Anticipation has been growing for weeks that Joe Biden will make history by choosing the first Black woman as a running mate on a major party’s presidential ticket.
But after news broke over the weekend that Michigan Gov. Gretchen Whitmer, a white woman, had flown to meet with Biden to discuss the vice presidency, frustration and disappointment boiled over among Black female Democrats — including some in her own state....
As Biden prepares to announce his choice this week, Black women activists and operatives have launched an eleventh-hour campaign to pressure him. In a pair of open letters Monday and last week, they made the case that he needs strong African American turnout in swing states like Florida, Michigan, Wisconsin and Pennsylvania to win.
Aside from anger that Whitmer allegedly has been getting better press than the black women being considered
In the wake of the nationwide Black Lives Matter protests and Biden’s repeated stumbles over race, many activists thought a Black woman was a lock to be his running mate until the Whitmer news broke, said Latosha Brown, a co-founder of the group Black Voters Matter.
Brown said she was flummoxed by the late consideration of Whitmer because a Black woman would do a better job turning out African American voters, even in Michigan.
Though much of the criticism of the Michigan governor comes from women of her home state
Angela Rye, the former general counsel for the Congressional Black Caucus and a prominent advocate for Black women, said the agitation is building.
“I’m at a fever pitch, a boiling point over this,” Rye said.
Rye cited a Sunday editorial by Pugh in the online publication Black Star News that laid out two major criticisms of Whitmer, concerning water policy in Flint and education policy affecting Detroit.
First, Pugh and others say, Whitmer under-delivered on promises to clean up the lead-poisoned water of the majority-Black city of Flint. And Whitmer initially fought a lawsuit that was especially important to Black people in Detroit “seeking a basic right to literacy, classrooms with books and teachers and school buildings with no heat in winter or air conditioning in summer,” Pugh wrote.
The defense of the governor by her spokesman, that water quality is "well within federal testing requirements," that “bottled water is available and is currently being provided to city residents by Nestle.” and that Flint itself is responsible for pipe replacement, raises as many questions as it answers.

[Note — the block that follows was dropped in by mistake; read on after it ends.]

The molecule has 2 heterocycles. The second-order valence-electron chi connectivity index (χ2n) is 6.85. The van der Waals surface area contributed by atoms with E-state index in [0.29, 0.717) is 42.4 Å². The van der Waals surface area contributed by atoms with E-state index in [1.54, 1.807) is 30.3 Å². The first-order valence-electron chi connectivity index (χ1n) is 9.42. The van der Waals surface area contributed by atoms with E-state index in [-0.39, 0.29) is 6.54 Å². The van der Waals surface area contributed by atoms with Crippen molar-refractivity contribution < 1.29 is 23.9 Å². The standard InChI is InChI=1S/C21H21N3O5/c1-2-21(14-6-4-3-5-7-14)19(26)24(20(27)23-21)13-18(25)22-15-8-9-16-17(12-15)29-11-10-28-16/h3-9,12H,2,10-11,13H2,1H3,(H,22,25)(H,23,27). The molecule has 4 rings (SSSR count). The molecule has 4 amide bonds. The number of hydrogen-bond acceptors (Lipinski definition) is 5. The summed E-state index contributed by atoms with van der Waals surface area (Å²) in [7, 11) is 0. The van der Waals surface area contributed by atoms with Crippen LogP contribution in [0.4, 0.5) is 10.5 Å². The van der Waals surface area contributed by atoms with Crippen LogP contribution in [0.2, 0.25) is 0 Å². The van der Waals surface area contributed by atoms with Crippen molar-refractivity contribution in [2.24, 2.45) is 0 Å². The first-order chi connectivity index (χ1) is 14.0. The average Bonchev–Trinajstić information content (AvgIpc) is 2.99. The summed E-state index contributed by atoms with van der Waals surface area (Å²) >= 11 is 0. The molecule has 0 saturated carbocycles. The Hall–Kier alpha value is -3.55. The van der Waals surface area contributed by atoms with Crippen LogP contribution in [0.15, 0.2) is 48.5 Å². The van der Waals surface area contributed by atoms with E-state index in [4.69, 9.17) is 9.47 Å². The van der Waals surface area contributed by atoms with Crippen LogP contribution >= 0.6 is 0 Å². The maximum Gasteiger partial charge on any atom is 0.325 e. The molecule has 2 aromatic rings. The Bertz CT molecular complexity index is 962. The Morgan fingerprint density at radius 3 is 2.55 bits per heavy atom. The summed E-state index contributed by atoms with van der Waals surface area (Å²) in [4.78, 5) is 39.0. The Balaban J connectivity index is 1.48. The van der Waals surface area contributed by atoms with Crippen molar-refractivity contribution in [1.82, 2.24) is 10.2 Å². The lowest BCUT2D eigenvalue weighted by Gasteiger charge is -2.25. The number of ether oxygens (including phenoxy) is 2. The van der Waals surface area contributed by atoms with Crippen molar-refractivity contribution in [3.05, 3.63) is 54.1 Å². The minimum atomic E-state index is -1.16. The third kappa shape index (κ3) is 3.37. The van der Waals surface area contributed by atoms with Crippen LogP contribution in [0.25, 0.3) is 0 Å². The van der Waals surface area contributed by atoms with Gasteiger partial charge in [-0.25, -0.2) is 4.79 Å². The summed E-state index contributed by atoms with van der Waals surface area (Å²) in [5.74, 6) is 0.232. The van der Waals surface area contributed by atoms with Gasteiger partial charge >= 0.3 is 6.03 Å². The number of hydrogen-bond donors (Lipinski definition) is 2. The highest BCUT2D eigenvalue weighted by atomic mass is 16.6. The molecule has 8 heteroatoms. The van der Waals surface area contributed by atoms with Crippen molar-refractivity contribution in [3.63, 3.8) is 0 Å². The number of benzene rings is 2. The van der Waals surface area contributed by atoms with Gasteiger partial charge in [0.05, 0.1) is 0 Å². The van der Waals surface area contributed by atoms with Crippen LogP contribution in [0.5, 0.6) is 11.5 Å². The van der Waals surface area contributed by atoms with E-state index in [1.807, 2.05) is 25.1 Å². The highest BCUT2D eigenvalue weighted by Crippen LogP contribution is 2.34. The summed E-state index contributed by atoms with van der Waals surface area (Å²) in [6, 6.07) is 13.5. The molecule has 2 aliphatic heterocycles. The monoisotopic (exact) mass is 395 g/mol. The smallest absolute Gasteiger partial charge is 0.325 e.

Nonetheless, the full-court press applied by women eager for a black vice-presidential nominee is simply precious. The education secretary, Arne Duncan, in President Barack Obam'sa administration saw inadequate education in urban areas primarily as an opportunity to fire unionized teachers, many of them black, while maximizing profit for private companies.
President Obama did not take a particularly active role himself in education policy which, given his inclination, probably served urban school districts well. However, it's hard to forget that the nation's first black president visitedFlint in May of 2016 and urged his audience
to have faith in their resilience and not to use the poisoned water as an excuse not to expect great things from them."That attitude is just as corrosive to democracy as that stuff that put lead in your water," he said. "It's not enough to fix the water. We need to fix the culture of neglect."
Obama's visit to the eastern Michigan city of 100,000 people came three months after he declared a state of emergency to help the city deal with the fallout from a drinking water crisis. In addition to the poisoning from corroding lead pipes, the switch to under-treated water from the Flint River in 2014 is suspected in the deaths of 10 people from Legionnaires' disease.
But Obama reassured Flint residents that the water is safe now — as long as it's properly filtered.
"I really did need a glass of water. This is not a stunt," he said as he asked for water during a bout of coughing. "If you’re using a filter, if you’re installing it, then Flint water at this point is drinkable."
Obama didn't assign any specific blame for the water crisis, which has already led to the indictments of three water officials. Obama said only that "some very poor decisions were made."
Of course "Obama didn't assign any specific blame for the water crisis," just as in 2020 he's unable to utter the name "Trump." Additionally
“I don’t want anybody to start thinking that somehow all the kids in Flint are going to have problems for the rest of their lives, because that’s not true,” he said to applause. “That is not true. And I don’t want that stigma to be established in the minds of kids.”
Obama understandably didn't want anybody to think that. It would have at least slightly complicated his re-election effort and put a crimp in the primary objective of his presidency, establishing and maintaining a positive legacy.
But it was true that some of the children will have problems forever because of the water. That bothered far too people when it was Barack Obama who was doing the reassuring.
Responding to the President's trip, Michael Moore remarked
He is just trying to reassure people that everything's OK. To drink from a glass of Flint water when a number of experts are still saying this water's not safe? It's still going through the same corroded lead pipes? It was such a disappointing thing to see.
Your clip you just showed ... he hopes that Flint can get back to where it was. Where was that? You mean before the water crisis two years ago, after we'd lost 75,000 General Motors jobs? Back to then? Or are we talking about back to 20-30 years ago? I mean, Flint is a city that's really been destroyed.
Gretchen Whitmer would not be Joe Biden's best choice. She can't pull off a stunt like President Obama did. And unlike Barack Obama, she'll never be a failed President with the privilege of the undying loyalty and admiration of Democrats across the country.